(Erica Mou’s Thirsty Sea, translated from Italian by Clarissa Botsford, Héloïse Press, 2022)
Every human being has a story, so does Maria. Hers is tinged with guilt, from which she can never escape. She constantly blames herself as her sister’s murderer, in spite of her mother and counsellors affirming over the years that it was not so. For Maria, “death stinks”. She has swallowed the bitter pill of responsibility for the untimely death of her little sister:
There isn’t any room, and it’s physically impossible to stuff yourself when you’ve already swallowed a life and the guilt complexes of an entire family tree. The universe may well be expanding. I’m not. The fact is, it's not a matter of time.
The title ‘Thirsty Sea’ appears a few pages into the novel, as a one liner, beneath the subtitle, ‘Breakwater: Thirsty sea, never trust the quantity’. Interestingly, the passage which follows is about Maria’s husband, Nicola. He is a self-made pilot, well-organised, helps old ladies cross the street and is always appreciated by Maria’s mother. The title comes between “Today it is 25 years since I killed my sister” and “Nicola is the kind of person who won’t kill a spider, but will catch it in a jar, open a window, and let it go”. There is a breakwater between the two souls: one a self-accepted killer, the other who does not hurt a spider. The salty sea breaks there, and thirsts for more.
The novel, divided into four parts- Dinner, Breakfast, Lunch and Teatime- on a loop of twenty-four-hours, engages the reader with Maria’s past and present, the future left for us to prophecise. The poetic-prose adds to the beauty of stream of consciousness, where thoughts string like beads on a chain: Maria’s ruminations on Nicola to stencil to clients to computer to nights to conversations between Nicola and Maria’s mother. The first-person voice dangles between closing down the shop for the day and trying to gauge the fathers of Nicola and Maria, along with her memories about a school bag with wheels. The events rush in, in spite of the twenty-four-hour loop, and we gather a lot more than mere daily affairs in Maria’s life. Each subsection starts with a line or more, which summarises the part. Sometimes the lines are rhythmic too, and one can read the characterisation of Maria’s mother as a rap: she doesn’t despair and she doesn’t lap for joy, she weaves through the middle. With the poetic prose running all over the pages, there is less break between a factual description and a philosophical idea. Maria describes her mother, and in between she jumps into her philosophy of how we are all born blank, and then later become red, yellow and other colours. She takes a banana for lunch, but cannot help but think about how fruits must be happier on trees before falling off with a belly full of seeds and left unpicked by any bird who would carry those to another place. Also, the narrative gives space for sensory impressions- Maria’s mother’s neck smells of biscuits, the peculiar sound of Nicola’s laughter, people’s thoughts march like “high heels as you carry on walking”. Lyrical temperament of the narration adds to the effect of sensory impressions.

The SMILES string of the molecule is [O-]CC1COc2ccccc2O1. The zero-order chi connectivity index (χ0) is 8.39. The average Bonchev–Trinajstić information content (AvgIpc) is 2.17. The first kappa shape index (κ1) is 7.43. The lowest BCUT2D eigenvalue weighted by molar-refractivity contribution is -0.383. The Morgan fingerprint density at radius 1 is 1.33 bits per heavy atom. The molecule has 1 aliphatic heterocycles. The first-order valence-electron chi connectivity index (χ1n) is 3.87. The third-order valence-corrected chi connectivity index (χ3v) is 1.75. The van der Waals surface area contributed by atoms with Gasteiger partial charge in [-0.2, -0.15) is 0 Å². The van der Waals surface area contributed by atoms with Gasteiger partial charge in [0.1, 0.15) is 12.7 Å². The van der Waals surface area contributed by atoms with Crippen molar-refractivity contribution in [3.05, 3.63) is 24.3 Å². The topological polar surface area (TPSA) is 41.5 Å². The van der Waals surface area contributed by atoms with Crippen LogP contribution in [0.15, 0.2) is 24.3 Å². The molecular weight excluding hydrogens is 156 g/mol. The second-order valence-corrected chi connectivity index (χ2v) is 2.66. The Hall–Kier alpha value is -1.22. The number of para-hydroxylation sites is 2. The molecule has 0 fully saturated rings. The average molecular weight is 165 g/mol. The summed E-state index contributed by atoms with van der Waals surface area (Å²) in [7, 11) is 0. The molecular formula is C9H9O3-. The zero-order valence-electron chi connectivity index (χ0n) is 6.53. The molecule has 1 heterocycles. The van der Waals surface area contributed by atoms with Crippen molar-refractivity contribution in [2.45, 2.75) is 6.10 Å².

Maria is a lonely woman. Once she had a dream in which she saw her father releasing a press note: Maria is on her own. We need someone to look after her. There is more of her interior monologue than dialogues in the text, which validates Maria’s feelings of alienation. She feels a stone which almost always sits in the middle and weighs her down and a rainbow crushing her down in her dreams. She doesn’t sleep much fearing that the sky would crush her down. At the end of the novel, she chooses by herself, refusing to discuss the abortion with any of her family, for she has always felt that they would never understand the reason behind her action.
Maria and Nicola share a strained marital relationship. “For exactly a year, Nicola has been spying on me” summarises the over-protective and subtly demanding husband he is in their marriage. Maria saves her appointments using initials so that Nicola would not know if they are of a man or woman. She does not feel like getting physically intimate with him and tries to excuse herself with one or the other reason. Also, Maria does not want a child, whereas brought up and schooled on ‘men’s stuff’ by a patriarchal father, Nicola wants to raise children. Maria thinks of her troubled relationship with her father-in-law, who firmly believed that a woman needs a husband and children. Like “a house of cards on a dancing table”, Nicola and Maria crawl on with “rubber stamp” kisses. It comes as no surprise that she has a fling with Gigi, one of her clients at the shop. Though it was quite professional, it was also a culmination of her frustration with Nicola. “My betrayal was faithful, coherent” and hence, it was not without a reason. The text sincerely paints the picture of a woman who has to eat on her pain of bearing the guilt of a murderer, and then is forced into living with someone who constantly demands her pampering. In other words, someone who pesters her with his needs, less mindful of how much she would want him to be empathetic towards her.